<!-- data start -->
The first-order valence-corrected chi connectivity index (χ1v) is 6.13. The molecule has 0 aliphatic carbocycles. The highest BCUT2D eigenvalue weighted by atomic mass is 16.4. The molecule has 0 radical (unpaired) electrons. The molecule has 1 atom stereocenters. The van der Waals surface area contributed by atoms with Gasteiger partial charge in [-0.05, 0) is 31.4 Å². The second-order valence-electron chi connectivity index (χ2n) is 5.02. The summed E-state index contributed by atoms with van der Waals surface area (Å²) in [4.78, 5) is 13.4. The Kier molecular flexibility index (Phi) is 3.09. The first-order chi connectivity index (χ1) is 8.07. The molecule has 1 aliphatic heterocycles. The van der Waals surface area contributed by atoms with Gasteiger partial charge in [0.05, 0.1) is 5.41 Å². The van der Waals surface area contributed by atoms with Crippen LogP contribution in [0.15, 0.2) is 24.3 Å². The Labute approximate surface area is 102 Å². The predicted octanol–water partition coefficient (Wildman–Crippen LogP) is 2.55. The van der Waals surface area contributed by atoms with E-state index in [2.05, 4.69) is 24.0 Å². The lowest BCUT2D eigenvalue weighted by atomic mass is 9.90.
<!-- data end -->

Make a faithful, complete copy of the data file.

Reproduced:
The first-order valence-corrected chi connectivity index (χ1v) is 6.13. The molecule has 0 aliphatic carbocycles. The highest BCUT2D eigenvalue weighted by atomic mass is 16.4. The molecule has 0 radical (unpaired) electrons. The molecule has 1 atom stereocenters. The van der Waals surface area contributed by atoms with Gasteiger partial charge in [-0.05, 0) is 31.4 Å². The second-order valence-electron chi connectivity index (χ2n) is 5.02. The summed E-state index contributed by atoms with van der Waals surface area (Å²) in [4.78, 5) is 13.4. The Kier molecular flexibility index (Phi) is 3.09. The first-order chi connectivity index (χ1) is 8.07. The molecule has 1 aliphatic heterocycles. The van der Waals surface area contributed by atoms with Gasteiger partial charge in [0.05, 0.1) is 5.41 Å². The van der Waals surface area contributed by atoms with Crippen LogP contribution in [0.15, 0.2) is 24.3 Å². The Labute approximate surface area is 102 Å². The predicted octanol–water partition coefficient (Wildman–Crippen LogP) is 2.55. The van der Waals surface area contributed by atoms with E-state index in [2.05, 4.69) is 24.0 Å². The lowest BCUT2D eigenvalue weighted by atomic mass is 9.90.